The first recorded attendance and study by a Japanese boy at
Rugby School is of a boy from Shikoku in Japan who was at the school in 1878 to
1879 means that he was most likely the first Japanese to participate in a football
match played according to Rugby School rules.
A long serving archivist at Rugby assured me that at the school all
pupils would have to participate in at least some football matches each year.
The Rugby School register gives his name as HAYASHI* Jukichi
Atsuyoshi (1862-1929) who was nearly 15 when he entered Rugby School in
September 1878 and was in Elsee’s House. In the 19th century, houses
in Rugby School excluding School House where the headmaster resided and Town
House which was for the children of local residents – William Webb Ellis was a
famous Town House alumni – the houses where the pupils resided were names after
the master in charge. The Rev. Charles
Elsee, a maths teacher, was in charge of Elsee House and its pupils.
The register attempts to explain Jukichi’s complicated
background. It says he was the adopted son of HAYASHI Atsuyoshi of Tokio (old
name of present Tokyo), Japan and was the ward of HACHISUKA Mokki Asso whose address is given as
2 Pall Mall Place, London. The Hachisuka
family were the Lords of the Tokushima Han (domain) in east side of Shikoku
island near to Osaka. ‘Mokki Asso’ is a spelling
mistake and Jukichi was the ward of HACHISUKA Mochiaki who supported the
education of many Japanese.
Entering Rugby School in September, HAYASHI is likely to
have quickly seen his first important football match because the annual Sixth
vs the School match probably took place on Saturday October 12 (if it didn’t,
it was on October 19). A description of the game survives: ‘The Sixth took the
Island Goal as usual, and Jessel kicked off for them. Play at first was pretty
even, but the Sixth were soon seen to be superior behind the scrummage and the
ball was gradually worked to the School goal. The game then got quite onesided,
and the Sixth got five tries in succession, chiefly by forward play, with one
noticeable exception, when Vecqueray made a good run and took the ball in
nearly behind the posts. Potts placed the first two, and Vecqueray, Hirst and
Johnson the others; all, however, were failures. So the game ended in a victory
for the Sixth, by five tries to ‘love.’’ Of the played named, all except for
Jessel and Potts were Old Rugbeans.
Japanese sources reveal that Yukichi HAYASHI was born in Awa
Kuni, the second son of INOUYE Tadanori, a clansman of the Tokushima han. Being
adopted by another family was quite a common practice in Japan at the time especially
when the other family was important but had no male heir.
In 1871 Jukichi ordered by his lord to go to Tokio to study
at Keio Gijuku school and then in 1873 he was one of seven boys selected by Lord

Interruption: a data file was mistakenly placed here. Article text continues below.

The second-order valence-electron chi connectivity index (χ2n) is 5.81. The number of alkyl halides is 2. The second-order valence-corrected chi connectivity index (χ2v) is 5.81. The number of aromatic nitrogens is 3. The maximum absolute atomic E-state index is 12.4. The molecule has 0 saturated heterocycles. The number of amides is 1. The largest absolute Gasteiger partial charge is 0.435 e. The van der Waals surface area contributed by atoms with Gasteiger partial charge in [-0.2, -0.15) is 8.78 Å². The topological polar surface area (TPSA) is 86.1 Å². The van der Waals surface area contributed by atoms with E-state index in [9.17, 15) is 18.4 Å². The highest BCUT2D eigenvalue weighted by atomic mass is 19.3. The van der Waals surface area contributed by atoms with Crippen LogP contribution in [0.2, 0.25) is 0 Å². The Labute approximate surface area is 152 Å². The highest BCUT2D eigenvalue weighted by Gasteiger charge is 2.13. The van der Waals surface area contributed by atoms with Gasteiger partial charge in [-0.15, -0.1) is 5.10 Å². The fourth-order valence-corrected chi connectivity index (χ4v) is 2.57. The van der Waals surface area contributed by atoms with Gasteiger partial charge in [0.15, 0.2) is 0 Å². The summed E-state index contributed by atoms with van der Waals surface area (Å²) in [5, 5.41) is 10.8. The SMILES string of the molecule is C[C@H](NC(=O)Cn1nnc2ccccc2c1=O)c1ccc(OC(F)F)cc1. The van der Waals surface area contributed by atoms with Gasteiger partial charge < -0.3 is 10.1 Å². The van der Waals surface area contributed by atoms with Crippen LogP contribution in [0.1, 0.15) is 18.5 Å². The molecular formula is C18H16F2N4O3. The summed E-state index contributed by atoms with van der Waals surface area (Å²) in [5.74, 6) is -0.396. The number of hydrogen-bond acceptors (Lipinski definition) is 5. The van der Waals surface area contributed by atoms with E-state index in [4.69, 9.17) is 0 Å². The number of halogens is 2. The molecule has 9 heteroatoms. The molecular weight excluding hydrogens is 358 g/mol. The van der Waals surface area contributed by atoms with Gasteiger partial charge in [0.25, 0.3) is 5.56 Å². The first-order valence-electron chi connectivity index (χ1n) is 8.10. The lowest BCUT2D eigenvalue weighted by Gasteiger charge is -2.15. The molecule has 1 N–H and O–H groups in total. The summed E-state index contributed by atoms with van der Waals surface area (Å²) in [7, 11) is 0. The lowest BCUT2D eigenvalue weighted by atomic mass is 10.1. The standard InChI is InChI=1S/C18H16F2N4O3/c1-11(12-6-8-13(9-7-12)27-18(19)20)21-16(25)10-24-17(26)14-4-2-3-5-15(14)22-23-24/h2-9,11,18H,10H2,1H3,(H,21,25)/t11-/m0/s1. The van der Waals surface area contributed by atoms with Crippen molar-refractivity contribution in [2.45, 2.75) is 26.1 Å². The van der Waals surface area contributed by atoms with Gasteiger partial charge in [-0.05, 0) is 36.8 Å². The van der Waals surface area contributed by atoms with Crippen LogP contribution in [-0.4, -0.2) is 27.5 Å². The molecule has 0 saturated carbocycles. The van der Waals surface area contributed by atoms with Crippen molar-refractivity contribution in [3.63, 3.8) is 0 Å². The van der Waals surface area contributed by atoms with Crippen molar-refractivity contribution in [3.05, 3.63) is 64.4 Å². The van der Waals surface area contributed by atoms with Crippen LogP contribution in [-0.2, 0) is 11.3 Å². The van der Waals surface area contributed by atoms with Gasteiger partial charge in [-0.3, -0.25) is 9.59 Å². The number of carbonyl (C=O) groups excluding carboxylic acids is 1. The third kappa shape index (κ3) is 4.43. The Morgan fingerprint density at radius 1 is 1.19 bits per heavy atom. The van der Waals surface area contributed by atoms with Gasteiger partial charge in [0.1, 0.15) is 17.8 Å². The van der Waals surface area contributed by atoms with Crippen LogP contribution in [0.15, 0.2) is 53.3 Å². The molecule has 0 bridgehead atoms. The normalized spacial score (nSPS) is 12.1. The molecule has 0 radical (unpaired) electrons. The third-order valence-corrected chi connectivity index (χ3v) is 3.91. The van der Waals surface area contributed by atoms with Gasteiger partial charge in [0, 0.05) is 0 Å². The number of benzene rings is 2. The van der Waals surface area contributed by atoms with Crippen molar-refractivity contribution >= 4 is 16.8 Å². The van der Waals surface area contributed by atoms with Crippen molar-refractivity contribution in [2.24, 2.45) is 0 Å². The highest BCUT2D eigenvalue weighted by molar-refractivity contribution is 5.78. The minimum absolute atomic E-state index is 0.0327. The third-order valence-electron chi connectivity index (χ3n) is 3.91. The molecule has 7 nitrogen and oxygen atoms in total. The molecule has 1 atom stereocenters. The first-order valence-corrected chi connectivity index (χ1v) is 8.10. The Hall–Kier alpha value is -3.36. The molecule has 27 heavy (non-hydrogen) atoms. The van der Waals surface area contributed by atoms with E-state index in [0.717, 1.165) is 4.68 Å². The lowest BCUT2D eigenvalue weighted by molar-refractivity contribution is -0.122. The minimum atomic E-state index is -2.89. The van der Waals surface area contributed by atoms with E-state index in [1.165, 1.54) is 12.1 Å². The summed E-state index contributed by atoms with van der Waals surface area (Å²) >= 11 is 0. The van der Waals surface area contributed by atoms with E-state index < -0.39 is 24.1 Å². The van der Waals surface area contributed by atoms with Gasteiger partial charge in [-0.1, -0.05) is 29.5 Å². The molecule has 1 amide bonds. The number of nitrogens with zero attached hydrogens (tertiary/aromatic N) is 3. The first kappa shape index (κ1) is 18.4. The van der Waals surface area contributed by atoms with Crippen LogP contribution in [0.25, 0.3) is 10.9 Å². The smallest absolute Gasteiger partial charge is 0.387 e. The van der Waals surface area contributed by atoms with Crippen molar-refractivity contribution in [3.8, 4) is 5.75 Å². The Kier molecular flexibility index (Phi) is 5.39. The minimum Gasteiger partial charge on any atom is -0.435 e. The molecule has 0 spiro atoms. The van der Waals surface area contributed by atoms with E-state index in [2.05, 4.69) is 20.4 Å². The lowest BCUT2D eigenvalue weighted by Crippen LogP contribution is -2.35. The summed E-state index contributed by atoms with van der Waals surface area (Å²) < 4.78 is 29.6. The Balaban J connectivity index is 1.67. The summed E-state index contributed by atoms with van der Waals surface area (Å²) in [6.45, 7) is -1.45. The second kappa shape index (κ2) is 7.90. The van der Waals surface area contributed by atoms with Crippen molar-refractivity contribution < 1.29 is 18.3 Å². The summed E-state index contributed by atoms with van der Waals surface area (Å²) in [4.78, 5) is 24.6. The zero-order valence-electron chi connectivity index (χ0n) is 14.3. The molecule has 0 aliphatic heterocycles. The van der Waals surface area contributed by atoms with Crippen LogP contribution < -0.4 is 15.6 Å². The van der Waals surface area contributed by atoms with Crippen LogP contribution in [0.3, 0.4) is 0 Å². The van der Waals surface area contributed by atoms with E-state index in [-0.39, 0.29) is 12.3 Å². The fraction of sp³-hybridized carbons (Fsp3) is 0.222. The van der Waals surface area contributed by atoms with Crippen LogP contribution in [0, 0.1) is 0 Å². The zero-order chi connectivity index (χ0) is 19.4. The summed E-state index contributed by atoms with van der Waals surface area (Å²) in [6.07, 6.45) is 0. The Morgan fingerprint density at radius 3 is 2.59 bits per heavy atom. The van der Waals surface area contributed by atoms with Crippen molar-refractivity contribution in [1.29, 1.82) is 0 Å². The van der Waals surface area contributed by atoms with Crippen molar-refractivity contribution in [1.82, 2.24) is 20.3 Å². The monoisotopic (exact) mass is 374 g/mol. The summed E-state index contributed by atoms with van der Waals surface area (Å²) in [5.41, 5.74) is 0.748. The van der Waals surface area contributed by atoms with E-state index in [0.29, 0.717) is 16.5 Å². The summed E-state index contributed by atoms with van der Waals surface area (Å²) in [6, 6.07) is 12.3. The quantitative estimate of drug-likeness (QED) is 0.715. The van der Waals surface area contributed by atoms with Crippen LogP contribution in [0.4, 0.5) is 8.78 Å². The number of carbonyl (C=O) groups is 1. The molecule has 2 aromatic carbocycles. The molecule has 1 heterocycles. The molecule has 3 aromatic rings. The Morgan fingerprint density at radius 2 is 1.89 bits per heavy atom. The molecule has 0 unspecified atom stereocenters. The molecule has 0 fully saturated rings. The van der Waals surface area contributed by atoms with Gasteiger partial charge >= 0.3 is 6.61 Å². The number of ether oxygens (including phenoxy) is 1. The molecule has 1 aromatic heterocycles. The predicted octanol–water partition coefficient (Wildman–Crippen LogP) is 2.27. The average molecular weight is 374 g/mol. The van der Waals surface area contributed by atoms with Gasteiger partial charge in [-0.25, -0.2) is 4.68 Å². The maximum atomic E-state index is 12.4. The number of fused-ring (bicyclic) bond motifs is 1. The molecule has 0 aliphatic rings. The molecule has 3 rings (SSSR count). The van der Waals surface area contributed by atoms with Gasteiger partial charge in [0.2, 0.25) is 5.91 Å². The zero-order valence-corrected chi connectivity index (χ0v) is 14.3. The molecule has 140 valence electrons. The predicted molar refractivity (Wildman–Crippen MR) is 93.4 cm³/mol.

HACHISUKA Mochiaki to got to England to study. It is not clear where he studied
in England before moving to Rugby School.
At the end of the summer term in 1879 Jukichi moved to Kings
College and then spent a year studying in the Royal School of Mines two years
from 1881 although his name does not appear in the institution’s register.
After his return to Japan in 1883, Jukichi resumed his
original family name and first worked as an experiment assistant in the
Imperial University of Tokyo’s Science faculty.
Then he began to teach English at a series of schools including the Tokyo
First Higher Middle School and Gakushuin. He changed jobs to become a
sub-editor for around a year at the ‘Japan Gazette’ in 1894. Then he joined the
Japanese Foreign Office in the same year as a translator. He rose to become
secretary of the Japanese Legation in Brussels in 1898 and in Washington in
INOUYE Jukichi published several illustrated books in
English including three on the Japan-China War in 1895 and two on life in Tokyo
like ‘Home Life in Tokyo’ (1910). He also translated several other books into
English. However, in Japan he is perhaps most famous for his books on how to
translate between Japanese and English, and his two pioneering dictionaries,
firstly the Inouye English-Japanese Dictionary (1915) and the Inouye
Japanese-English Dictionary (1921).
Jukichi was not the first Japanese to play a form of rugby rules. That honour goes to KIKUCHI Dairoku, despite
showing no interest in football, was mentioned in the magazine of University
College School in London as playing in the annual game between the school’s 3rd
Fifteen and ‘any fifteen chosen from the school’ on October 28th
1872 at Primrose Hill. The game appears
to have been a good one and resulted in ‘4 goals, 4 touch-downs, and sundry
rouges to our 3rd, against 3 touch-downs to the School.’ Kikuchi was
one of four players in the School fifteen that ‘deserve mention’ and, because
the players on each team are not listed, that is how it is known that he
* I have capitalized his family name and in Japanese
language the family name comes before the first and middle names.